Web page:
|GianLorenzo Bernini, Feed My Sheep|
Bronze back panel from Cathedra Petri
Vatican, St. Peter's Basilica
He then said to Simon Peter a second time, “Simon, son of John, do you love me?” Simon Peter answered him, “Yes, Lord, you know that I love you.” He said to him, “Tend my sheep.”
He said to him the third time, “Simon, son of John, do you love me?” Peter was distressed that he had said to him a third time, “Do you love me?” and he said to him, “Lord, you know everything; you know that I love you.” Jesus said to him, “Feed my sheep."
Immediately following the mysterious breakfast on the shore of Galilee the Gospel of John presents us with this dialogue between the Risen Jesus and Peter. From the narrative it appears that the two are still in the presence of the other disciples named in the same chapter of John. What is this passage doing?
First, the three times repeated question “Do you love me?” and Peter’s three replies “ Lord, you know that I love you” are intended to erase Peter’s three denials in the early hours of Good Friday “I do not know the man”.
Then, the responses of Jesus: “Feed my lambs”, “Tend my sheep” and “Feed my sheep” represent a handing over to Peter of the role of Good Shepherd spelled out in John 10. Peter is now to be the shepherd of the sheep (John 10:2), the sheepgate (John 10:7) and the good shepherd who lays down his life for the sheep (John 10:11). Like Matthew 16: 15-19 this passage seems to confirm Peter’s leadership of the Apostles and of the early church.
It is, therefore, surprising that very few works of art have focused on this scene, even among those commissioned by the Popes. Instead, most pictures, like the Sistine Chapel fresco by Perugino below) have focused on the text in Matthew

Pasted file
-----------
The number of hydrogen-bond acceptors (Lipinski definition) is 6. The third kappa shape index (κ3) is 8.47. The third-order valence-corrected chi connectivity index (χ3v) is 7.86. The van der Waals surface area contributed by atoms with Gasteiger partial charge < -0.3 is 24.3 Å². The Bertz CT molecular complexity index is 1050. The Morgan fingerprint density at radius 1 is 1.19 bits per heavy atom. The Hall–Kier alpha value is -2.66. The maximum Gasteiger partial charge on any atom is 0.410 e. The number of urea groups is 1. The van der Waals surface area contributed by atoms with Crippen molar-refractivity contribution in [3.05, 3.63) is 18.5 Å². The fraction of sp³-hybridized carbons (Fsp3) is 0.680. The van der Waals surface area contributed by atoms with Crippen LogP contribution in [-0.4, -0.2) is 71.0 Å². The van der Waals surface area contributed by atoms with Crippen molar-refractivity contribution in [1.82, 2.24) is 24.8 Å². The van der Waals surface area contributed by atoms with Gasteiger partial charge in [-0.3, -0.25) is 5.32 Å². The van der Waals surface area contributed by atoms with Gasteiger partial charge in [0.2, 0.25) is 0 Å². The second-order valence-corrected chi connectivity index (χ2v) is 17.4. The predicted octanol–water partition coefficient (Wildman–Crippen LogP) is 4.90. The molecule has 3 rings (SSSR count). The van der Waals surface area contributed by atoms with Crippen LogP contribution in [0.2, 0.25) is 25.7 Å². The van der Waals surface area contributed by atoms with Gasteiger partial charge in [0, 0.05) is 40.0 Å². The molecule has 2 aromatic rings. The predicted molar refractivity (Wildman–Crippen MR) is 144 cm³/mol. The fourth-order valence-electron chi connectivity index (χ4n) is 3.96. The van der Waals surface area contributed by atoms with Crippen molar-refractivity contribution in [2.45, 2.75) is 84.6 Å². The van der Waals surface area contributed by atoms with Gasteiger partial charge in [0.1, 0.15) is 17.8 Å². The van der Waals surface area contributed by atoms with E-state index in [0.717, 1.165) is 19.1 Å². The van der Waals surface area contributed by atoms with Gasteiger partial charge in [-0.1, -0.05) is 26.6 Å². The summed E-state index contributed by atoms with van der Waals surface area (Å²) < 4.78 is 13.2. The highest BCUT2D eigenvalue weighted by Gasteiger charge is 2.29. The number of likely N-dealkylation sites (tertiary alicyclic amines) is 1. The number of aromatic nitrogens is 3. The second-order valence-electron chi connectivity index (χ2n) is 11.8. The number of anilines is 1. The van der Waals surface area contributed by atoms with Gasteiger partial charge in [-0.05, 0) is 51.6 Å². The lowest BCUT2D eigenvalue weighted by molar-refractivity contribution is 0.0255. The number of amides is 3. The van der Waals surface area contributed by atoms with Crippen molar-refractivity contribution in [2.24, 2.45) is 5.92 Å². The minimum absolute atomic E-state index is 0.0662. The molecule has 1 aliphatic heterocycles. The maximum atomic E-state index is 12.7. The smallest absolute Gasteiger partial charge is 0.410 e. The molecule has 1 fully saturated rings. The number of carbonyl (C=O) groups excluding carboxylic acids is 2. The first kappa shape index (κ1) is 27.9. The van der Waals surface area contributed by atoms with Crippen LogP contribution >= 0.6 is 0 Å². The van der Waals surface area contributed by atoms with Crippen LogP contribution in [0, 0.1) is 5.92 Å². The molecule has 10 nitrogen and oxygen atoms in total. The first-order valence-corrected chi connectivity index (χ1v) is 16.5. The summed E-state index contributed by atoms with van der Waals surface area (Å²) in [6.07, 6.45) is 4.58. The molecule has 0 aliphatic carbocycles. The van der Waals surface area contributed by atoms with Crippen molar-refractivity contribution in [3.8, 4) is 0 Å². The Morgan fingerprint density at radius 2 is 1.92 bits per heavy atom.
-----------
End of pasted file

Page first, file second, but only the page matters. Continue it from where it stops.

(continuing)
“He said to them, "But who do you say that I am?"
Simon Peter said in reply, "You are the Messiah, the Son of the living God."
Jesus said to him in reply, "Blessed are you, Simon son of Jonah. For flesh and blood 12 has not revealed this to you, but my heavenly Father.
And so I say to you, you are Peter, and upon this rock I will build my church, 13 and the gates of the netherworld shall not prevail against it.
I will give you the keys to the kingdom of heaven. Whatever you bind on earth shall be bound in heaven; and whatever you loose on earth shall be loosed in heaven." (Matthew 16:15-19)
|Pietro Perugino, Keys of the Kingdom|
Vatican, Sistine Chapel
In 1515 Pope Leo X commissioned Raphael to prepare drawings for a series of tapestries to be displayed in the Sistine Chapel. The tapestries were commissioned to hang below the already existing frescoes in the Chapel, among them the Perugino above. They were planned to cover up what the painted images of hanging draperies that form the lowest register of the Sistine Chapel walls.
|Raphael, Tapestries in situ, 2010|
Vatican, Sistine Chapel
|Raphael, "Feed My Sheep" Cartoon|
London, Victoria and Albert Museum
|Raphael, "Feed My Sheep" Tapestry|
In the composition of the Commission to Peter the two principal figures are seen to the side of the composition, Christ standing and gesturing to both the sheep and the kneeling figure of Peter, who holds the keys, symbolic of the text from Matthew. The other ten Apostles fill the other side of the composition. In the forefront of the group one can clearly see St. John with his traditionally beardless face and flowing hair. This emphasizes his role as eyewitness. The entire scene is set in a tranquil, lakeside landscape.
|The tapestry displayed in situ in |
the Sistine Chapel
|Peter Paul Rubens|
London, Wallace Collection
New York, Brooklyn Museum
The image by Tissot focuses more on Peter’s responses than on the possible significance of the scene. There are no sheep in evidence, merely the other Apostles, who follow at a small distance, and the rocky shore. It is the gestures of Peter and Jesus that set the tone and evoke the words of John’s Gospel. The potential significance of the words and scene are not in evidence.